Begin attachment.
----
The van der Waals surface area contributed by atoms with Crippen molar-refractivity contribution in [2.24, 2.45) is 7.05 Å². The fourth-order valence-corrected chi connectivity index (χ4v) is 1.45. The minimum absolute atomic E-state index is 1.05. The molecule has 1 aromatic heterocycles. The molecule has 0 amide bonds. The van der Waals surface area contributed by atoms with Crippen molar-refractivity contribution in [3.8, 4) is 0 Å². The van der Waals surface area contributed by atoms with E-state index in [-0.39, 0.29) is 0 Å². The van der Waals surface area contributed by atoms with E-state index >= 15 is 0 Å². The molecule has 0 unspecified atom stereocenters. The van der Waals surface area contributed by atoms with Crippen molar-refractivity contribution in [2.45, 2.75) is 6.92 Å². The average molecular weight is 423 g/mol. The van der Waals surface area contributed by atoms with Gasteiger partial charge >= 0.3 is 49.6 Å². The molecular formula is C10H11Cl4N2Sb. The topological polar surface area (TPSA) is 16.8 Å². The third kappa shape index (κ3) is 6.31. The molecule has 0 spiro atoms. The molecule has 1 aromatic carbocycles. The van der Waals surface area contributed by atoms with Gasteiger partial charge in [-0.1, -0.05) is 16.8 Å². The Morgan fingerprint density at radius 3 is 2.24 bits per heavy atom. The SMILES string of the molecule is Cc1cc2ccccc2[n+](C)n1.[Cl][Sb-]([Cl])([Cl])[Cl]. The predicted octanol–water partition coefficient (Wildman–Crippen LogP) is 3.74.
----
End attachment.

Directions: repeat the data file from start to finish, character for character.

The van der Waals surface area contributed by atoms with Crippen molar-refractivity contribution in [2.24, 2.45) is 7.05 Å². The fourth-order valence-corrected chi connectivity index (χ4v) is 1.45. The minimum absolute atomic E-state index is 1.05. The molecule has 1 aromatic heterocycles. The molecule has 0 amide bonds. The van der Waals surface area contributed by atoms with Crippen molar-refractivity contribution in [3.8, 4) is 0 Å². The van der Waals surface area contributed by atoms with E-state index in [-0.39, 0.29) is 0 Å². The van der Waals surface area contributed by atoms with E-state index >= 15 is 0 Å². The molecule has 0 unspecified atom stereocenters. The van der Waals surface area contributed by atoms with Crippen molar-refractivity contribution in [2.45, 2.75) is 6.92 Å². The average molecular weight is 423 g/mol. The van der Waals surface area contributed by atoms with Gasteiger partial charge >= 0.3 is 49.6 Å². The molecular formula is C10H11Cl4N2Sb. The topological polar surface area (TPSA) is 16.8 Å². The third kappa shape index (κ3) is 6.31. The molecule has 0 spiro atoms. The molecule has 1 aromatic carbocycles. The van der Waals surface area contributed by atoms with Gasteiger partial charge in [-0.1, -0.05) is 16.8 Å². The Morgan fingerprint density at radius 3 is 2.24 bits per heavy atom. The SMILES string of the molecule is Cc1cc2ccccc2[n+](C)n1.[Cl][Sb-]([Cl])([Cl])[Cl]. The predicted octanol–water partition coefficient (Wildman–Crippen LogP) is 3.74.